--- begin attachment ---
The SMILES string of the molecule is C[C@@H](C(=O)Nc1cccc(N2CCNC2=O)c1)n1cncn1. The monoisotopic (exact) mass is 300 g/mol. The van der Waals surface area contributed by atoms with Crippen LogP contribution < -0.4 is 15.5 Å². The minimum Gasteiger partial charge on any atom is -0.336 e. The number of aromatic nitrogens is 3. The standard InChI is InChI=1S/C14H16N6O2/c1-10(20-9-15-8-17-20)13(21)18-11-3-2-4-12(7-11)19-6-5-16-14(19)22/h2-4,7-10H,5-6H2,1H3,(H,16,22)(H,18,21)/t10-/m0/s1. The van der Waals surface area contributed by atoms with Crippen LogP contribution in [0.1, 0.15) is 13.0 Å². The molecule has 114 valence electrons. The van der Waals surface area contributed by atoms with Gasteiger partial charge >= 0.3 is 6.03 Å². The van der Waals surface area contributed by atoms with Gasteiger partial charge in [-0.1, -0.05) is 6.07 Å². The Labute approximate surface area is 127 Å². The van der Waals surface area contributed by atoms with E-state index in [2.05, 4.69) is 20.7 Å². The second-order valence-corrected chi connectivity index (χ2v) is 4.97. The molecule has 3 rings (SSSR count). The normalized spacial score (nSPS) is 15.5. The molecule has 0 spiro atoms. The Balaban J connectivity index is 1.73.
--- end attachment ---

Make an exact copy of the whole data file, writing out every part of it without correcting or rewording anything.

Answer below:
The SMILES string of the molecule is C[C@@H](C(=O)Nc1cccc(N2CCNC2=O)c1)n1cncn1. The monoisotopic (exact) mass is 300 g/mol. The van der Waals surface area contributed by atoms with Crippen LogP contribution < -0.4 is 15.5 Å². The minimum Gasteiger partial charge on any atom is -0.336 e. The number of aromatic nitrogens is 3. The standard InChI is InChI=1S/C14H16N6O2/c1-10(20-9-15-8-17-20)13(21)18-11-3-2-4-12(7-11)19-6-5-16-14(19)22/h2-4,7-10H,5-6H2,1H3,(H,16,22)(H,18,21)/t10-/m0/s1. The van der Waals surface area contributed by atoms with Crippen LogP contribution in [0.1, 0.15) is 13.0 Å². The molecule has 114 valence electrons. The van der Waals surface area contributed by atoms with Gasteiger partial charge >= 0.3 is 6.03 Å². The van der Waals surface area contributed by atoms with Gasteiger partial charge in [-0.1, -0.05) is 6.07 Å². The Labute approximate surface area is 127 Å². The van der Waals surface area contributed by atoms with E-state index in [2.05, 4.69) is 20.7 Å². The second-order valence-corrected chi connectivity index (χ2v) is 4.97. The molecule has 3 rings (SSSR count). The normalized spacial score (nSPS) is 15.5. The molecule has 0 spiro atoms. The Balaban J connectivity index is 1.73.